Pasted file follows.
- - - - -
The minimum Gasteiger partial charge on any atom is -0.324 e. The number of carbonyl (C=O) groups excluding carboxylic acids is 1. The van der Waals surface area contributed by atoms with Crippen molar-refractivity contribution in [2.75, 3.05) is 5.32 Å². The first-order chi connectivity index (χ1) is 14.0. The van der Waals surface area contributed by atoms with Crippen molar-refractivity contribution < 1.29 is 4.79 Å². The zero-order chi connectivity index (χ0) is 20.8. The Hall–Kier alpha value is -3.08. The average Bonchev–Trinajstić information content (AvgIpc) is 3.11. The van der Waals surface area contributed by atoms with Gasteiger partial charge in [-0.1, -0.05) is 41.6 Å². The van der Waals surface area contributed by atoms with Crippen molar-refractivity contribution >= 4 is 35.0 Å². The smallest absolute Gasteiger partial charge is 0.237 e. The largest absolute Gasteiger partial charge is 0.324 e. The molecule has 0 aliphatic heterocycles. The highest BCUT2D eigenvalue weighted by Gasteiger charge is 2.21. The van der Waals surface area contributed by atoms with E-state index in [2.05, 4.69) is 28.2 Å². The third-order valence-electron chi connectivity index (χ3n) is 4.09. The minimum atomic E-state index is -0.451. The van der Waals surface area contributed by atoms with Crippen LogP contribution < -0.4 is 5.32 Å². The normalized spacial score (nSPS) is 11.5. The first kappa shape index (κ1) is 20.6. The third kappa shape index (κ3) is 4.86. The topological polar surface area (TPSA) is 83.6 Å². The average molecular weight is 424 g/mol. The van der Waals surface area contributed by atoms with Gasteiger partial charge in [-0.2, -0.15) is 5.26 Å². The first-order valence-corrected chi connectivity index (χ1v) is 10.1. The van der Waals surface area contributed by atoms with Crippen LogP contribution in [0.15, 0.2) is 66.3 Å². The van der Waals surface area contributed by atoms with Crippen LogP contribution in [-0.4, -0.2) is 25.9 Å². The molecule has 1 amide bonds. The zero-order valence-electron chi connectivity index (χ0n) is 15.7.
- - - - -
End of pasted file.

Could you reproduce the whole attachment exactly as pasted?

The minimum Gasteiger partial charge on any atom is -0.324 e. The number of carbonyl (C=O) groups excluding carboxylic acids is 1. The van der Waals surface area contributed by atoms with Crippen molar-refractivity contribution in [2.75, 3.05) is 5.32 Å². The first-order chi connectivity index (χ1) is 14.0. The van der Waals surface area contributed by atoms with Crippen molar-refractivity contribution < 1.29 is 4.79 Å². The zero-order chi connectivity index (χ0) is 20.8. The Hall–Kier alpha value is -3.08. The average Bonchev–Trinajstić information content (AvgIpc) is 3.11. The van der Waals surface area contributed by atoms with Gasteiger partial charge in [-0.1, -0.05) is 41.6 Å². The van der Waals surface area contributed by atoms with Crippen molar-refractivity contribution >= 4 is 35.0 Å². The smallest absolute Gasteiger partial charge is 0.237 e. The largest absolute Gasteiger partial charge is 0.324 e. The molecule has 0 aliphatic heterocycles. The highest BCUT2D eigenvalue weighted by Gasteiger charge is 2.21. The van der Waals surface area contributed by atoms with E-state index in [2.05, 4.69) is 28.2 Å². The third-order valence-electron chi connectivity index (χ3n) is 4.09. The minimum atomic E-state index is -0.451. The van der Waals surface area contributed by atoms with Crippen LogP contribution < -0.4 is 5.32 Å². The normalized spacial score (nSPS) is 11.5. The first kappa shape index (κ1) is 20.6. The third kappa shape index (κ3) is 4.86. The topological polar surface area (TPSA) is 83.6 Å². The average molecular weight is 424 g/mol. The van der Waals surface area contributed by atoms with Gasteiger partial charge in [-0.2, -0.15) is 5.26 Å². The first-order valence-corrected chi connectivity index (χ1v) is 10.1. The van der Waals surface area contributed by atoms with Crippen LogP contribution in [0.15, 0.2) is 66.3 Å². The van der Waals surface area contributed by atoms with Crippen LogP contribution in [-0.4, -0.2) is 25.9 Å². The molecule has 1 amide bonds. The zero-order valence-electron chi connectivity index (χ0n) is 15.7.